Author: Michelle J. Bellino and James H. Williams (Eds.)
Full Citation: Bellino, M.J., & Williams, J.H. (Eds.). (2017). (Re)Constructing memory: Education, identity, and conflict. Rotterdam, The Netherlands: Sense Publishers.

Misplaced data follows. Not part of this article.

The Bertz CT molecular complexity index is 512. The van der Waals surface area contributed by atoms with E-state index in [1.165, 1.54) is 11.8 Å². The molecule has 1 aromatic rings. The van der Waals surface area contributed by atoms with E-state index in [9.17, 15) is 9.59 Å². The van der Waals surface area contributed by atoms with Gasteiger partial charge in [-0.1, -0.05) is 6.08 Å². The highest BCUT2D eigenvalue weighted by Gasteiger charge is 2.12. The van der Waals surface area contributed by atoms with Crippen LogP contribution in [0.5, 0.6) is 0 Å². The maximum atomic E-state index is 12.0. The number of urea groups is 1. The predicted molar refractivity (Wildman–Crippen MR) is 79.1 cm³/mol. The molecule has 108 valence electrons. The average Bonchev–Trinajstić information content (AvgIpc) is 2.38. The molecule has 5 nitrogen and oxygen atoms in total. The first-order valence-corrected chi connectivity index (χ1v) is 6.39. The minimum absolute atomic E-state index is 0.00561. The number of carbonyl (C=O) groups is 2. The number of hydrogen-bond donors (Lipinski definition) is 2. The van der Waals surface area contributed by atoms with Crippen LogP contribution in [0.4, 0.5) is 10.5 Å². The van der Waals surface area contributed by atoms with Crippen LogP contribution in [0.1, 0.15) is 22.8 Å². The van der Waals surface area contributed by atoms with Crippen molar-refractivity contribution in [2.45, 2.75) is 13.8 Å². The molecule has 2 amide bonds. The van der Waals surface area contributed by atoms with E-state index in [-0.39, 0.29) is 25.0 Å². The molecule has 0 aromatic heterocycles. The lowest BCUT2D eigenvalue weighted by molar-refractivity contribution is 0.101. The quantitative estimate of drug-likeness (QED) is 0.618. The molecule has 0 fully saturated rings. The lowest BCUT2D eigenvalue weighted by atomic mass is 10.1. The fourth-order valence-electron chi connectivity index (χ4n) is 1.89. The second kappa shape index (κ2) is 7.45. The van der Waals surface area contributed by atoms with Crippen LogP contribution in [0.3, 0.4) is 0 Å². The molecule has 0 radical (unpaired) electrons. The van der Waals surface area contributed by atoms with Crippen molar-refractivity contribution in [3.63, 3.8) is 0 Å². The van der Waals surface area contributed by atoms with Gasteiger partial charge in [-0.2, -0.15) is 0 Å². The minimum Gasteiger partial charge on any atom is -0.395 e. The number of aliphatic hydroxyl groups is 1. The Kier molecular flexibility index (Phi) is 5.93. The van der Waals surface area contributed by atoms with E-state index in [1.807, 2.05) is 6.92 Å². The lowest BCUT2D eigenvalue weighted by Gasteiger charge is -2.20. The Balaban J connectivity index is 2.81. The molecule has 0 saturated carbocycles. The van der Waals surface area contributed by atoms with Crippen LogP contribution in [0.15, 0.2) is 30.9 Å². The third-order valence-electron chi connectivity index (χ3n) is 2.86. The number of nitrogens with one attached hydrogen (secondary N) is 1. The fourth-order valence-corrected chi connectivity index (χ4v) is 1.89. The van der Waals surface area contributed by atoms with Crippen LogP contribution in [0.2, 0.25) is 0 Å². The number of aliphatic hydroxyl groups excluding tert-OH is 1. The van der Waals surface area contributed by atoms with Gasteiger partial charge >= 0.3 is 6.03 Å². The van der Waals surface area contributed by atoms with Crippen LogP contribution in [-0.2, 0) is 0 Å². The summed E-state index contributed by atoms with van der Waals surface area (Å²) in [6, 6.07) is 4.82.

Overview: Conflict and wars play a critical role in defining most countries, through the portrayal of past victories, explanations of defeat, and identification of self and other. The third volume in the series, (Re)constructing Memory: Education, Identity, and Conflict, focuses on these issues, especially in the context of unresolved conflict and issues derived from conflict. Beginning with a series of cases that examine shifts in the portrayal of self and other by historical antagonists, the volume then turns to the representation of conflict, both internal and external, and the representation of the nation’s role in that conflict. Recent war is particularly difficult to teach, especially in cases of internal conflict. A series of cases considers the changing role of curriculum after discredited political regimes, civil war, and genocide. A final series of cases looks at curriculum used to promote peace, tolerance, and resolution of conflict. As a cumulative result, we develop a richer understanding of the intimate and contradictory connections between schools and war.